Microsurgical procedures rely on adequate donor and recipient vessels that are coapted without tension in a non-hostile environment. There are many principles involved in this aspect of reconstructive microsurgery. The recipient vessels should be nontraumatized, be easily accessible, and have significant caliber to provide inflow and outflow.13 Vessels identified within an area of inflammation or trauma or that is at risk of secondary contamination are inappropriate as recipient vessels.14 In 1992 Dr. Ian Taylor15 provided a total body overview of perforator anatomy where blood vessels arise from deeper main vessels to supply overlying angiosomes of skin. Each of those angiosomes or skin paddles could be transferred as a separate free tissue transfer based on one perforator.4

Microsurgeons, however, must use the most appropriate flap based on the most appropriate vessel that is perhaps based on the most appropriate perforator to achieve the most appropriate reconstructive result. Picking the right length of a pedicle is a “Goldilocks” phenomenon. If it is too long, it will kink. Kinking results in vascular obstruction and secondary clotting with flap compromise. If the vessel is too short and the anastomosis is performed under tension, the lumen size is diminished and flow dynamics change, which may lead to intraluminal clots and flap compromise.4 Therefore the “just right” pedicle length is imperative to secure adequate blood flow (Fig. 15.3).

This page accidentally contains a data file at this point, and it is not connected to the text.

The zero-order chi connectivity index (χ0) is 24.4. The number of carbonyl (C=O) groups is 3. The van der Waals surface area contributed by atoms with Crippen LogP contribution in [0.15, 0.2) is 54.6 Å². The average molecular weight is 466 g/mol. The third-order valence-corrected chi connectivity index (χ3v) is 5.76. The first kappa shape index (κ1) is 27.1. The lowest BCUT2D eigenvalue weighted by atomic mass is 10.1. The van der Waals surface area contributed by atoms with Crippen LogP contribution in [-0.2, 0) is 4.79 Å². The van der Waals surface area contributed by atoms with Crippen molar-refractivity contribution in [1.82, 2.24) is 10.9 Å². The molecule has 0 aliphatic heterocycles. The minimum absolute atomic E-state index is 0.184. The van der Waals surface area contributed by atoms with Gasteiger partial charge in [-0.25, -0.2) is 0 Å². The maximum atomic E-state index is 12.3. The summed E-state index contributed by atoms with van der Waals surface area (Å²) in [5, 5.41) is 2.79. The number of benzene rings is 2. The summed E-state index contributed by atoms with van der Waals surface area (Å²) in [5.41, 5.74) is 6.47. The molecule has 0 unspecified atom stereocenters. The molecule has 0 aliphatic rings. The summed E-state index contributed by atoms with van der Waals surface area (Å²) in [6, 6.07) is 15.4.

Recipient Vessel

Identifying the best recipient artery and vein for the free tissue transfer is arguably one of the most important considerations in microsurgery. Recipient vessels must be easily accessible and in an easy site of surgery for the anastomosis. The vessels need to be accessible to the primary surgeon and the assistant for the anastomosis to be per formed flawlessly. Struggling in a poor recipient site with poor quality vessels will lead to poor outcomes!

There are many situations that may create a challenge to identifying the appropriate vessels for free tissue transfer. Such situations may include previous radiation, recurrent dissection, history of local infection, and location within the zone of trauma.1,14 Inflammation, fibrosis, and atherosclerosis change the native characteristics of the arteries especially. The arteries become more friable, are susceptible to intimal wall separation, and invite clot formation.

Avoiding Clot Formation

Uninjured, disease-free vessels are devoid of any foreign material within the lumen. This is how the microsurgeon should want to see the lumen when performing the anastomosis. Lumen adulterants promote clot formation. With a little saline irrigation, the lumen should appear patent with white intima. Any haziness, red spots (clot fragments), webbing, free suture material, or gauze lint within the lumen needs to be removed before the anastomosis is complete or platelets will aggregate, form a clot, and result in vascular occlusion and, ultimately, flap compromise. Adventitial stripping is less important in clot formation and vessel preparation than suture placement. Thus loose ends of adventitia near the lumen edge may invert into the lumen during suturing. Adventitia within the lumen will be a nidus for platelet aggregation and clot formation. That does not mean the surgeon needs to strip a vessel 2 to 3 cm away from the anastomosis site.